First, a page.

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The Portraiture of His Sacred Majestie in his Solitudes and Sufferings 
Better known to us as the Eikon Basilike it is a book containing the meditations and prayers of King Charles I in the style of a diary written in the months immediately preceding his execution. It also presents a strong defence of His Majesty and of Royal policy during the Civil War. It was said to have been written by the King himself but was more likely compiled from among his papers by Dr John Gauden. 
 
His Eikonoklastes, or the Image Breaker published the following year in 1650 was a closely argued text that attempted to dismantle the portrait of the King as a martyr for his people and his faith, page-by-page and line-by-line. But it was never as popular as the Eikon Basilike and fell flat as a response proving to be pedantic and hectoring in style and resonant of the arrogance of the victor over the vanquished accusing those who still express sympathy for the King as “like a credulous and hapless herd, begott’n to servility, and inchanted with these popular institutes of tyranny.”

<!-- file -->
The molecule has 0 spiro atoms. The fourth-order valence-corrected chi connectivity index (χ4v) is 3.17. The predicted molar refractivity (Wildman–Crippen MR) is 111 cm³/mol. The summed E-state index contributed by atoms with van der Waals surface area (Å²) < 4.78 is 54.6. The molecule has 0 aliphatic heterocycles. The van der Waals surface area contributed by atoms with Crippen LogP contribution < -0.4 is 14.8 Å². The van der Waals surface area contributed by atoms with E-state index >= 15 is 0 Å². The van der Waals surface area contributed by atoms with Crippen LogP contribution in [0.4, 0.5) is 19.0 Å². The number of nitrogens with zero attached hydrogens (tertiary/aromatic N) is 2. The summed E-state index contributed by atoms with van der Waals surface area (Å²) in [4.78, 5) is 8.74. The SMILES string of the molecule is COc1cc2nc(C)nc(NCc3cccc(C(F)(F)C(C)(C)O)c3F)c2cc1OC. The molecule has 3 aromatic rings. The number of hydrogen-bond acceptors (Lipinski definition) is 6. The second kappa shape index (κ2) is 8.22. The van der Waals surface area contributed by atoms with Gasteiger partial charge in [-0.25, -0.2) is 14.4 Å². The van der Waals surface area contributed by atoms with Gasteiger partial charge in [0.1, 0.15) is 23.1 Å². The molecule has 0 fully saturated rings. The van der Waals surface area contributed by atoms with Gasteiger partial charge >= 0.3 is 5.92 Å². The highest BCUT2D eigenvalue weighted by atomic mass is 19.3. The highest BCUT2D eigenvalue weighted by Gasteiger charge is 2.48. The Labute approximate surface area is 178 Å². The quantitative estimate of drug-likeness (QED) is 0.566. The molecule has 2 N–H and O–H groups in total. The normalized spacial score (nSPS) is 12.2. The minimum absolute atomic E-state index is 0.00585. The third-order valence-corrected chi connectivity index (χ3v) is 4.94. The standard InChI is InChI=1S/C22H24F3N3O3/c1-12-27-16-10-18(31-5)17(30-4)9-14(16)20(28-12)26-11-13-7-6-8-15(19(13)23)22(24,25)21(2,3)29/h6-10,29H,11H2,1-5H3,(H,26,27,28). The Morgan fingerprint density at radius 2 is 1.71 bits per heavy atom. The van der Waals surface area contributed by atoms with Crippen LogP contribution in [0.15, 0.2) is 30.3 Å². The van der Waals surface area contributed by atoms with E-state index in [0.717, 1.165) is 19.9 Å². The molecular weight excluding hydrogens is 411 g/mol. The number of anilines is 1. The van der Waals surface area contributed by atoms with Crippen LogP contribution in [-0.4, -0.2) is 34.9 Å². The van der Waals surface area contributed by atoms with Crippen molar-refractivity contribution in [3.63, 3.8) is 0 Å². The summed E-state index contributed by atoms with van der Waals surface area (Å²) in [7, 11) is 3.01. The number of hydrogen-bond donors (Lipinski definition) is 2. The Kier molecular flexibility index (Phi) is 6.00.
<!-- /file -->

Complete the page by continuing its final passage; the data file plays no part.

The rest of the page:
Milton’s endeavour satisfied only those who were already its author and his dismissal of the King’s Book as mere empty and frivolous poetry was ignored by those who were aware that he had already described his own as propaganda. It was never likely to endear itself to a people who after enduring ten years of famine and war just wanted a return to the peace and normality of the past, a past they associated with the stability of the dead King’s Reign. 
Tagged as: Tudor & Stuart
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